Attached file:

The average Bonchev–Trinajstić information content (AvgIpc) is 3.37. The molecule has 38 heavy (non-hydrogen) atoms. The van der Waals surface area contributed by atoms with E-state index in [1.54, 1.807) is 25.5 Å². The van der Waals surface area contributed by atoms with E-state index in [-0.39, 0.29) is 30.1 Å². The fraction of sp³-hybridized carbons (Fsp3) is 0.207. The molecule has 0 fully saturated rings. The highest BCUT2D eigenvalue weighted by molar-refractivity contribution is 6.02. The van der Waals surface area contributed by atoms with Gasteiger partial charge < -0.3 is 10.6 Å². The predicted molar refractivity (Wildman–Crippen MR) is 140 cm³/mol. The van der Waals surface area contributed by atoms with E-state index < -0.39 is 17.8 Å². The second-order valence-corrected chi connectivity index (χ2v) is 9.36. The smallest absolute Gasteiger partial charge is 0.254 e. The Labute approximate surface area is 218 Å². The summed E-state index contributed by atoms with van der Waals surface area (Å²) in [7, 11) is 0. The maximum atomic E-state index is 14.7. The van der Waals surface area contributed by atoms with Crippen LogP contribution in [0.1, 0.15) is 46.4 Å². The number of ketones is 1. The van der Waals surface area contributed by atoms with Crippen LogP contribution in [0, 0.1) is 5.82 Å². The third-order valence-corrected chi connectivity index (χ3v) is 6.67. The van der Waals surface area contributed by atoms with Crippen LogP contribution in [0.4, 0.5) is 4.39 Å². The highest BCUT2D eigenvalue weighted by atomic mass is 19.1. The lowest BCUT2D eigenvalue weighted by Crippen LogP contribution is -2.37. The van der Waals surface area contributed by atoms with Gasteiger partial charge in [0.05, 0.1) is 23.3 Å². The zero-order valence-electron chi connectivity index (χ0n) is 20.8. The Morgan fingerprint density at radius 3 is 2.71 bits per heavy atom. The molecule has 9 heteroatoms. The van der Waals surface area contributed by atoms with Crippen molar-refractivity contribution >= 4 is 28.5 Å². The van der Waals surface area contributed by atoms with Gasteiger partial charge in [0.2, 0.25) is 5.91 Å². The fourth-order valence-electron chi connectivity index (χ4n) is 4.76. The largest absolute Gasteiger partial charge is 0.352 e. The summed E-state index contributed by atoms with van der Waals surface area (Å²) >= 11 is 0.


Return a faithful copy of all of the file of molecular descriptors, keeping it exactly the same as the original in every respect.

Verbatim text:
The average Bonchev–Trinajstić information content (AvgIpc) is 3.37. The molecule has 38 heavy (non-hydrogen) atoms. The van der Waals surface area contributed by atoms with E-state index in [1.54, 1.807) is 25.5 Å². The van der Waals surface area contributed by atoms with E-state index in [-0.39, 0.29) is 30.1 Å². The fraction of sp³-hybridized carbons (Fsp3) is 0.207. The molecule has 0 fully saturated rings. The highest BCUT2D eigenvalue weighted by molar-refractivity contribution is 6.02. The van der Waals surface area contributed by atoms with Gasteiger partial charge < -0.3 is 10.6 Å². The predicted molar refractivity (Wildman–Crippen MR) is 140 cm³/mol. The van der Waals surface area contributed by atoms with E-state index < -0.39 is 17.8 Å². The second-order valence-corrected chi connectivity index (χ2v) is 9.36. The smallest absolute Gasteiger partial charge is 0.254 e. The Labute approximate surface area is 218 Å². The summed E-state index contributed by atoms with van der Waals surface area (Å²) in [7, 11) is 0. The maximum atomic E-state index is 14.7. The van der Waals surface area contributed by atoms with Crippen LogP contribution in [0.1, 0.15) is 46.4 Å². The number of ketones is 1. The van der Waals surface area contributed by atoms with Crippen LogP contribution in [0, 0.1) is 5.82 Å². The third-order valence-corrected chi connectivity index (χ3v) is 6.67. The van der Waals surface area contributed by atoms with Crippen LogP contribution in [0.4, 0.5) is 4.39 Å². The highest BCUT2D eigenvalue weighted by atomic mass is 19.1. The lowest BCUT2D eigenvalue weighted by Crippen LogP contribution is -2.37. The van der Waals surface area contributed by atoms with Gasteiger partial charge in [0.05, 0.1) is 23.3 Å². The zero-order valence-electron chi connectivity index (χ0n) is 20.8. The Morgan fingerprint density at radius 3 is 2.71 bits per heavy atom. The molecule has 9 heteroatoms. The van der Waals surface area contributed by atoms with Crippen molar-refractivity contribution >= 4 is 28.5 Å². The van der Waals surface area contributed by atoms with Gasteiger partial charge in [0.2, 0.25) is 5.91 Å². The fourth-order valence-electron chi connectivity index (χ4n) is 4.76. The largest absolute Gasteiger partial charge is 0.352 e. The summed E-state index contributed by atoms with van der Waals surface area (Å²) >= 11 is 0.